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Chromatic aberration is a phenomenon caused by distortion of the lens. Basically, it is a failure of the lens to focus all the colors to the same convergence point.
The effect can be generally seen in dark edges adjacent to bright areas of an image; it looks like an out-of-focus ghost of magenta or purple color. In photography this is also called “purple fringing”.
The quality of the optic plays an important role here, as not all lenses will produce the same effect. This problem tends to manifest much more in zoom lenses with variable aperture. However, no lens is exempt from having some distortion of this type, but we are not going to enter into that right now. I just want to share with you an easy solution with Lightroom. Your photos will look much better on the screen and, of course, in print once you easily correct this.
First off, let me share the example above, where you can see a 100 percent crop of a photo where you can see the distortion. If you look around the edges of the building against the sky, you can clearly see the magenta lines and out-of-focus effect.
Now, depending on the type of camera you are shooting with, if you shoot in JPG, chances are you’ll probably notice it less. The camera will apply some automatic correction when converting or processing the JPG in-camera. So please note that this will work much better when you are shooting in Raw.
We are going to be working in the Lens Corrections panel in Lightroom. Correcting chromatic aberration is fairly easy and can be done really quickly in Lightroom. All you need is a few clicks in the appropriate boxes and Lightroom will work its magic. Please note that this panel is also used to correct other type of lens distortions as well, including barrel distortion, vignetting, etc.
Locate the Lens Corrections panel in the Develop Module. You’ll probably have to scroll down. The Lens Corrections panel is located between the Detail and Effects panels.
The Lens Corrections panel is divided into four sections: Basic, Profile, Color, and Manual. Be sure to start from left to right and select the Basic section. Select the options Enable Profile Corrections and Remove Chromatic Aberration. The software comes preloaded with profiles from all major camera manufacturers and lenses. So as soon as you enable these options, you’ll notice that the image will change and any distortion will be automatically corrected. It will also correct and reduce the chromatic aberration or purple fringing.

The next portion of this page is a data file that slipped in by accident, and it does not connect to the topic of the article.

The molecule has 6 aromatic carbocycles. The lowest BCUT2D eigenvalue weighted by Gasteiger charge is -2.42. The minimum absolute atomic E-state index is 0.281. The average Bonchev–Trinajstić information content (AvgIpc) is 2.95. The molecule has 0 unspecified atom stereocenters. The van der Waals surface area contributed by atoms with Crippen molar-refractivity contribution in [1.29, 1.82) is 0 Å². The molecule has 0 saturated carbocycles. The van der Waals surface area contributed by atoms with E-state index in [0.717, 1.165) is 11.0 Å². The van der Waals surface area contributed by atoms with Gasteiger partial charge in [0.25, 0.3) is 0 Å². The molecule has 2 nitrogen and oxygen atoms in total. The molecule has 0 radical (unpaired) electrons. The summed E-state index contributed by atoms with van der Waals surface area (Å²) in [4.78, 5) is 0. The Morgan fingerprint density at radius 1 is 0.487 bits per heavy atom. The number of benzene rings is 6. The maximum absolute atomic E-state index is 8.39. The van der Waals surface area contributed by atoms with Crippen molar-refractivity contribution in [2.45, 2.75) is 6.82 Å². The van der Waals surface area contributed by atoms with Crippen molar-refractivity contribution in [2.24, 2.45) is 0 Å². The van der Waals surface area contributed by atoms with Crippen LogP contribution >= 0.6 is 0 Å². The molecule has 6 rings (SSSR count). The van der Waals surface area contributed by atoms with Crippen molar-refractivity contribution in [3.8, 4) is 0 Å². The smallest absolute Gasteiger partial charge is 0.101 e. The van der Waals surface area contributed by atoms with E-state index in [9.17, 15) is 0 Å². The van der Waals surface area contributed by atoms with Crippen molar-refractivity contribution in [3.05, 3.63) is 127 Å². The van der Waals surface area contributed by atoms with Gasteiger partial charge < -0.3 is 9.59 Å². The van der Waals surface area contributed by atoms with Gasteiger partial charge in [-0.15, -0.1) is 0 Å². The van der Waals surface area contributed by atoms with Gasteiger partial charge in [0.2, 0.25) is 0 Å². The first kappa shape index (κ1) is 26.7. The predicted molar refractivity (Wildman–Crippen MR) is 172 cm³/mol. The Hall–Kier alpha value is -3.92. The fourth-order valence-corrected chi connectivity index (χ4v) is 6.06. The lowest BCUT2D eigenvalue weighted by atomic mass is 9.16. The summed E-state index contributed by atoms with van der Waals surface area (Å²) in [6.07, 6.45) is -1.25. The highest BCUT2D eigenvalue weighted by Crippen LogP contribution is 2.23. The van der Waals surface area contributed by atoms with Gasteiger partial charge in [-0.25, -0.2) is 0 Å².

Now, go to the second section of the panel, Profile. Be sure that the checkbox Enable Profile Corrections is selected. Right below you’ll notice that Lightroom already recognized your lens make and model. If for any reason it is not, you can browse and select it manually. If your lens is not available you can switch the Setup option to Custom and correct distortion yourself by moving the sliders Distortion and Vignetting manually.
Move to the Color section. Again, be sure that the Remove Chromatic Aberration checkbox is selected. In the majority of situations this is all you need to do. But for some particular images, you may need to do some extra work to completely remove the distortion. For that you can move the sliders until underneath until you notice the fringes disappear. A more precise method is to use the eyedropper to select the purple or green fringes for correction in a more accurate way.
As you can see, this is a very simple process. Like stated before, in most cases you’ll be just clicking a few checkboxes and the program will do the rest. There are really very few occasions where you need to do any manual work – especially if the lens is already profiled in Lightroom, which applies to a very wide selection.
Here are the final results. In both, the same 100 percent crop as before and the entire image. As you can observe, the chromatic aberration no longer exists and the photo looks much better.
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